President-elect Donald Trump said Tuesday he would "love" to clinch a deal to end the intractable conflict between Israel and the Palestinians, despite Israel's revived plans to build 500 new homes for Jewish settlers in annexed east Jerusalem.
Speaking in Jerusalem, the Egyptian envoy said Cairo is committed to the peace deal it reached with Israel almost 40 years ago.
United Nations envoy Nickolay Mladenov told the Security Council on Wednesday that Israel's latest plan for new settlement homes in East Jerusalem was part of "increasingly worrying" developments and urged Israel to halt the construction.
Israel says most of the Palestinians killed were attackers while the rest died in clashes with troops.
The regional body initially proposed the plan in 2014 but never proceeded.
Trump has not unequivocally committed to supporting a two-state solution, but has previously expressed at least a desire to have a role in brokering a final agreement between Israel and the Palestinians.
Also, 225 Palestinians have been killed by Israeli fire during the same period.
Also last week, Israeli Ambassador to the US Ron Dermer became the first foreign ambassador to meet Trump since his election victory, holding discussions "with the president-elect and his senior advisors at Trump Tower in NY".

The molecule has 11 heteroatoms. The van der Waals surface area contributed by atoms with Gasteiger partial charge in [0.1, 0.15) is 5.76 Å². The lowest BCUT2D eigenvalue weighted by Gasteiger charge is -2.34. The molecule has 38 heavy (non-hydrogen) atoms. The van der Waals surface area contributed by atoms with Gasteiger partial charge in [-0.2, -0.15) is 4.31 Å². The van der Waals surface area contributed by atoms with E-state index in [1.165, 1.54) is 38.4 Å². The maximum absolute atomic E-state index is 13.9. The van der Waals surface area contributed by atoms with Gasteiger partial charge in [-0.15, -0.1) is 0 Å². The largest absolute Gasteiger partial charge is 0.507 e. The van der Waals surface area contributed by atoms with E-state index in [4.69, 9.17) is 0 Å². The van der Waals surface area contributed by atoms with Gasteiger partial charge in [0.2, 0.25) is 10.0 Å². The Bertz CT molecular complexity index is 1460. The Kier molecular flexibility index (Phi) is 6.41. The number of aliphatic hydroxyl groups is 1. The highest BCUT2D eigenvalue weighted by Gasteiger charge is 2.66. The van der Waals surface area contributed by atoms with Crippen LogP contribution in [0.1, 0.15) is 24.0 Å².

The move was never recognised by the worldwide community, which regards all Jewish settlements in the occupied territories as illegal, including those in east Jerusalem.
Ahead of Wednesday's announcement France said the planned constructions would be "illegal". Baroud included President Obama among the "Israel-first" crowd, writing, "The Obama administration, despite the uneasy relationship between President Barack Obama and Prime Minister Benjamin Netanyahu, has been one of the friendliest and most generous towards Israel". Press TV has interviewed an activist to discuss the impact of United States policies on Israeli settlement activities.
The UN Security Council is set to debate proposals for a draft resolution calling for a halt to settlement expansion in the Palestinian territories, with speculation Obama could break with recent United States practice and support - or at least not veto - such a resolution before his term expires on January 20.